• Make crystalline instead of amorphous
• irregular atomic positions in amorphous materials scatter phonons and diminish thermal conductivity
• Remove grain boundaries
• gb’s scatter electrons and phonons that carry heat
• Remove pores (air is a terrible conductor of heat)
• THERMAL STRESSES • Occurs due to: --uneven heating/cooling --mismatch in thermal expansion. • Example Problem 19.1, p. 666, Callister 6e . --A brass rod is stress-free at room temperature (20C). --It is heated up, but prevented from lengthening. --At what T does the stress reach -172MPa? Answer: 106C -172MPa 100GPa 20 x 10 -6 /C 20C Strain ( ε ) due to ∆ T causes a stress ( σ ) that depends on the modulus of elasticity (E):
• THERMAL SHOCK RESISTANCE • Thermal shock is fracture of brittle ceramics due to asymmetric thermal expansion. • Occurs due to: uneven heating/cooling. • The change in T with position leads to built in strain and thus stress. • Ex: Assume top thin layer is rapidly cooled from T 1 to T 2 : Tension develops at surface Critical temperature difference for fracture (set  =  f ) Temperature difference that can be produced by cooling: • Result: • Large thermal shock resistance when is large. set equal
• THERMAL PROTECTION SYSTEM • Application: Space Shuttle Orbiter Fig. 23.0, Callister 5e . (Fig. 23.0 courtesy the National Aeronautics and Space Administration. Fig. 19.2W, Callister 6e . (Fig. 19.2W adapted from L.J. Korb, C.A. Morant, R.M. Calland, and C.S. Thatcher, &quot;The Shuttle Orbiter Thermal Protection System&quot;, Ceramic Bulletin , No. 11, Nov. 1981, p. 1189.) • Silica tiles (400-1260C) : --large scale application Fig. 19.3W, Callister 5e . (Fig. 19.3W courtesy the National Aeronautics and Space Administration. --microstructure: ~90% porosity! Si fibers bonded to one another during heat treatment. Fig. 19.4W, Callister 5e . (Fig. 219.4W courtesy Lockheed Aerospace Ceramics Systems, Sunnyvale, CA.)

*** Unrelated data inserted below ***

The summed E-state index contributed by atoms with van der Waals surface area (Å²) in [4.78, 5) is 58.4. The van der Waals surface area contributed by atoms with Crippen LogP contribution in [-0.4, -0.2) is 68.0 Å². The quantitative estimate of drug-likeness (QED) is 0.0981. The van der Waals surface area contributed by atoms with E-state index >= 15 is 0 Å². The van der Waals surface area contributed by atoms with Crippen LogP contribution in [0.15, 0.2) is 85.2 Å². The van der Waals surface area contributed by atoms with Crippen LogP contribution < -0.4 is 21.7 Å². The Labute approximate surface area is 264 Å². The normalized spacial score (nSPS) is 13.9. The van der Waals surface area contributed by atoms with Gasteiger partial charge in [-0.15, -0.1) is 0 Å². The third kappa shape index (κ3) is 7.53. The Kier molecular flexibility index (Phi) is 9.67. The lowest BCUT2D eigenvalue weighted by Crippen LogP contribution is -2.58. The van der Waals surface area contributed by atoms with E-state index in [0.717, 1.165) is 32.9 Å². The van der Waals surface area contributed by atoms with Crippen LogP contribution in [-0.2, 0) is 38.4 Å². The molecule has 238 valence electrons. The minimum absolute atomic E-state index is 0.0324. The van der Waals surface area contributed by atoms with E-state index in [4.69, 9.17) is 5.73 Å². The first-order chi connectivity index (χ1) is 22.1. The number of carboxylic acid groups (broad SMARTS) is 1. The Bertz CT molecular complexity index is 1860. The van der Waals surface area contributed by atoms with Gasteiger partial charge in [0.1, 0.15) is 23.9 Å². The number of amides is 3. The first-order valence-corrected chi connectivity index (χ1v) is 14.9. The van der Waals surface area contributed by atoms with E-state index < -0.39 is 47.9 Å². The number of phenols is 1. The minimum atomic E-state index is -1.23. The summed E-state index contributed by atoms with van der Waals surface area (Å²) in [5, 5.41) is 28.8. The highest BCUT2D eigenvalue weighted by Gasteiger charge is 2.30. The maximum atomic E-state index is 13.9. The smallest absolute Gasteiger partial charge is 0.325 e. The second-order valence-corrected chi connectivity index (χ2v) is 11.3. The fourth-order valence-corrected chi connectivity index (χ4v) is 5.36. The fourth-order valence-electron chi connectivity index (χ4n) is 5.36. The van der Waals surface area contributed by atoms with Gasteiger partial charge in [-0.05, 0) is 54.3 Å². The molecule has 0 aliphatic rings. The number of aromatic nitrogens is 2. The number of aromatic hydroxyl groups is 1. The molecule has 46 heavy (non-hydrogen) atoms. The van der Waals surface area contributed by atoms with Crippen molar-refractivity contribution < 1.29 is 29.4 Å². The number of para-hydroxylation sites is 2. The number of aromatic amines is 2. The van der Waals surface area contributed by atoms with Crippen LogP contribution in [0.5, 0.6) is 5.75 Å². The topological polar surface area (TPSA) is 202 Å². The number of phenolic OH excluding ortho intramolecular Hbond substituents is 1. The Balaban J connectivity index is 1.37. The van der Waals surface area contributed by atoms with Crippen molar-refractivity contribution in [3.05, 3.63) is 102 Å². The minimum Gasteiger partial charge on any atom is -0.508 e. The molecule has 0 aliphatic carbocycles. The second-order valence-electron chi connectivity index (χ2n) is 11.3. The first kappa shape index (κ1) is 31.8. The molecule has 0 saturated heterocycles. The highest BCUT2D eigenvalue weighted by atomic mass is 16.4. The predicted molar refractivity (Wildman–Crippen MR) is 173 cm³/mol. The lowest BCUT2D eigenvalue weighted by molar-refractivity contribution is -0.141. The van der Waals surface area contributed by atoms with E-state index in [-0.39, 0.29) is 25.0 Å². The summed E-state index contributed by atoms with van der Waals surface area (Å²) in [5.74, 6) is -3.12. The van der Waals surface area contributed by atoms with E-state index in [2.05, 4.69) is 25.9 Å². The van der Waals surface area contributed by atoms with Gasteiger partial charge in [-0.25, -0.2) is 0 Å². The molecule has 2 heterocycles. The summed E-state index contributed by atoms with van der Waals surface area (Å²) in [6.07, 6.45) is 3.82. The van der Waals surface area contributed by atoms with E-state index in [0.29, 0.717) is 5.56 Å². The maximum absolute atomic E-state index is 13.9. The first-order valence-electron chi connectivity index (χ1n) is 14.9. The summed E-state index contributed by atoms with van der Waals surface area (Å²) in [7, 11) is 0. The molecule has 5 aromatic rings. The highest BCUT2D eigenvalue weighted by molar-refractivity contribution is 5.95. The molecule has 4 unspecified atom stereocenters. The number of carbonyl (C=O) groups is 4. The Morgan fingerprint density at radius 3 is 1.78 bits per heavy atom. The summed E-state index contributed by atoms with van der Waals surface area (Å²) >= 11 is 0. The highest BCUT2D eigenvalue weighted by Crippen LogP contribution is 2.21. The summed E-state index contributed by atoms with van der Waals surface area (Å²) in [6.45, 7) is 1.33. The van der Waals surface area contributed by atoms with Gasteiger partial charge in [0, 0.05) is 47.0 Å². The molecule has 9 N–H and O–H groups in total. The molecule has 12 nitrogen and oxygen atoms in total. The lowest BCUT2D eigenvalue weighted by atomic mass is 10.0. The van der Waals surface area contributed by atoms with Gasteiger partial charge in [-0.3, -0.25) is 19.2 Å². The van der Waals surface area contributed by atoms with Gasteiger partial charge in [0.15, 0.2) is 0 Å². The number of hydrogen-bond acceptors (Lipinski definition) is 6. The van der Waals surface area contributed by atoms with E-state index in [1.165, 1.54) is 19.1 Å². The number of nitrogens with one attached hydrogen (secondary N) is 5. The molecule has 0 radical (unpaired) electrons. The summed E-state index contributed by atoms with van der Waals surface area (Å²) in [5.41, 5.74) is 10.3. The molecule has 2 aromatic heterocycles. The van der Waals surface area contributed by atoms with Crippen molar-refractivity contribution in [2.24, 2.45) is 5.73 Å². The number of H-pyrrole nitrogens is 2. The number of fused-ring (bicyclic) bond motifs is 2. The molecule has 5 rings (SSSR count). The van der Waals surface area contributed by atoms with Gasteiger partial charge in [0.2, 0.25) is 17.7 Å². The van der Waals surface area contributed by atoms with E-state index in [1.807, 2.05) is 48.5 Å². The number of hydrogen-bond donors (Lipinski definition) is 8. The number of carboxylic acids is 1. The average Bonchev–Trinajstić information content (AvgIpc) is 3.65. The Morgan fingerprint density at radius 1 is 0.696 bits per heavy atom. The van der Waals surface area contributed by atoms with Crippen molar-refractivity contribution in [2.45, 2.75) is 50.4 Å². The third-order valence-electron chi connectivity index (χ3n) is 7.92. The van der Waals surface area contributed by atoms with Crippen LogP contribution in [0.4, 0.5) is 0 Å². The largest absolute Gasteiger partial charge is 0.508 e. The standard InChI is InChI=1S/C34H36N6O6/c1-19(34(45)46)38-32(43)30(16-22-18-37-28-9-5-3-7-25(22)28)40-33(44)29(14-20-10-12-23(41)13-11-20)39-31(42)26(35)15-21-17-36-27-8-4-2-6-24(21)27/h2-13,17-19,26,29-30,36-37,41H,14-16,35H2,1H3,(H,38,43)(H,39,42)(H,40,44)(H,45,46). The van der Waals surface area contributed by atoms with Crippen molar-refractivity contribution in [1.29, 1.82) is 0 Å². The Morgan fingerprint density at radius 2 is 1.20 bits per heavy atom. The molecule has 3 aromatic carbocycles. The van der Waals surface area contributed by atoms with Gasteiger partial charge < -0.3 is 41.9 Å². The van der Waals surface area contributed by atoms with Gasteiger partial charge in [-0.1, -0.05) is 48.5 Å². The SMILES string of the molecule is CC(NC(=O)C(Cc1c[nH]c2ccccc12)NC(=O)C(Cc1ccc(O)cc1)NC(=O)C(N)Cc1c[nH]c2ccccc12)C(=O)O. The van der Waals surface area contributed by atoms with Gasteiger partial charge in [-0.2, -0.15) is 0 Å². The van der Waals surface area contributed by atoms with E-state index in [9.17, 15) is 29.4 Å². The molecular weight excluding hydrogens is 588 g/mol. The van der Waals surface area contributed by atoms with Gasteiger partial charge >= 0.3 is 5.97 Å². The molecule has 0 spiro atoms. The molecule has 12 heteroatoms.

• THERMOELECTRIC COOLING & HEATING Two different materials are connected at the their ends and form a loop. One junction is heated up. There exists a potential difference that is proportional to the temperature difference between the ends.
• THERMOELECTRIC COOLING & HEATING Reversion of the Seebeck effect is the Peltier Effect. A direct current flowing through heterojunctions causes one junction to be cooled and one junction to be heated up. Lead telluride and or bismuth telluride are typical materials in thermoelectric devices that are used for heating and refrigeration .
• THERMOELECTRIC COOLING & HEATING Why does this happen? When two different electrical conductors are brought together, e- are transferred from the material with higher E F to the one with the lower E F until E F (material 1)= E F (material 2). Material with smaller E F will be (-) charged. This results in a contact potential which depends on T. e- at higher E F are caused by the current to transfer their energy to the material with lower E F , which in turn heats up . Material with higher E F loses energy and cools down .